What is driving pharmaceutical shortages?

By Maureen Aylward

The Washington Post reports that there is a serious drug shortage of several important pharmaceuticals. We looked to our Zintro experts to tell us what is happening in the pharmaceutical industry to cause this shortage and what can be done to prevent another one in the future.

Robert Farraj, an expert in hospital and oncology sales who has also worked as a retail pharmacist, says that recent pharmaceutical drug shortages have exposed a serious risk for patients and payers in the United States. “The risk exists that patients in need of specific pharmaceuticals with no viable alternative will go without adequate therapy,” Farraj says frankly. “This situation can occur for several reasons. The manufacturer can occasionally underestimate the market demand for their products, leaving gaps in coverage. Recent advances in science or new data may lead to an unexpected increase in the demand for specific therapies, leading to a shortage. And, occasionally, manufacturers may be unable to produce product up to the standards that they had agreed to with the FDA. In rare cases, manufacturers can cause intentional shortages to drive up the price of their products in the short term. This can lead to a secondary market where high demand products are auctioned at high cost.”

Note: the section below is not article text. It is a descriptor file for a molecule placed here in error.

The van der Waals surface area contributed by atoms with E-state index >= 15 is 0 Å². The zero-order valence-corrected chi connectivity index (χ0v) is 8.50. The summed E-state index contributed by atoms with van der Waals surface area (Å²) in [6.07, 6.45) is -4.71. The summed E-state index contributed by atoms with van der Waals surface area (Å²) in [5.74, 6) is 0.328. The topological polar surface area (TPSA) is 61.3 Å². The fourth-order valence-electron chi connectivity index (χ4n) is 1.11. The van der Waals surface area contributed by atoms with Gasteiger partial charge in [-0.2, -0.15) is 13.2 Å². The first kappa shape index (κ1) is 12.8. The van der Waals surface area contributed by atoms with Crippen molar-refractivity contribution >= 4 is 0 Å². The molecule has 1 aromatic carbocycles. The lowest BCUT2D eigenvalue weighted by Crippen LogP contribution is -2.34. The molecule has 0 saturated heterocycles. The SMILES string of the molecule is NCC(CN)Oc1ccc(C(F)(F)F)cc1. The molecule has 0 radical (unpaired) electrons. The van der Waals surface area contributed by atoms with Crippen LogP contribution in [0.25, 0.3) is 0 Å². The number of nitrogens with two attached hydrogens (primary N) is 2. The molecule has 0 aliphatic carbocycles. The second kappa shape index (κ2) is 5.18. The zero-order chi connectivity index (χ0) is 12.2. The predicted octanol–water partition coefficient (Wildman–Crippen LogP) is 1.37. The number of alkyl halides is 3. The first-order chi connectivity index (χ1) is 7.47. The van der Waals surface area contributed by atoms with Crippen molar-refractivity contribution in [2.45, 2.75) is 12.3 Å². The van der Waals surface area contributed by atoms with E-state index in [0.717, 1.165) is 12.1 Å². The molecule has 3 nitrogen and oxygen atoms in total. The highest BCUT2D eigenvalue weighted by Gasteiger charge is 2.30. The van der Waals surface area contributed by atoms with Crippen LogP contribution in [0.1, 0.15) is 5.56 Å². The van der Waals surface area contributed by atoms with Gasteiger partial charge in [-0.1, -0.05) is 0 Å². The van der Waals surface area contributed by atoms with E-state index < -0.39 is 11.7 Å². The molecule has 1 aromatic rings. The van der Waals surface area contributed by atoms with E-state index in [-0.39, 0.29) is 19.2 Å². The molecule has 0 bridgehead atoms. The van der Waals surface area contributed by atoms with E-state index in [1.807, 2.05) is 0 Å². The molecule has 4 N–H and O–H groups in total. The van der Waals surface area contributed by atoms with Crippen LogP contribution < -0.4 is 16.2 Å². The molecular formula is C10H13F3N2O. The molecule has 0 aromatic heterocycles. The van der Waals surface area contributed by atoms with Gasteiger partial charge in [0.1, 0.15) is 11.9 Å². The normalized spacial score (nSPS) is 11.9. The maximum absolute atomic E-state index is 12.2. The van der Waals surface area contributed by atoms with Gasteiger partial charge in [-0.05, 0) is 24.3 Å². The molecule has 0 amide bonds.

Farraj says several things can be done to reduce these issues. “First, manufacturers need to remain diligent in maintaining the integrity of their manufacturing facilities and complying with FDA guidelines,” he says. “Secondly, manufacturers should produce an emergency supply of unique and exclusive products to allow patients currently on therapy to continue or finish their protocol. Lastly, encourage the use of specialty pharmacy for complex medications (oncology, anemia, hepatology, and so on) to ensure managed care coverage, patient follow up and monitoring, and supply management. These steps should go a long way to reducing supply issues and improving patient outcomes.”

Samson Fung, MD, a specialist internal medicine with oncology board eligibility in Germany and an executive with pharmaceutical global strategic and operational level in major corporations, says that pharmaceutical production and the associated downstream chain (such as logistics, storage, packaging etc.) have always been a prime target for internal savings. He thinks that the major reason for increasing number of pharmaceutical shortages is due to lower profit margins. “Efficiency pressure has increased with dwindling gross profit margins caused by the expiration of major product patents,” Fung says. “Since the industry has not been able to replace this major gap through the launch of new products, the only way to sustain margins has been to lower the bottom line. As a consequence, production lines are not more planned or flexible, multi-purpose facilities. Instead, they are replaced by simpler solutions providing cheaper but less flexible outputs.”

By Maureen Aylward

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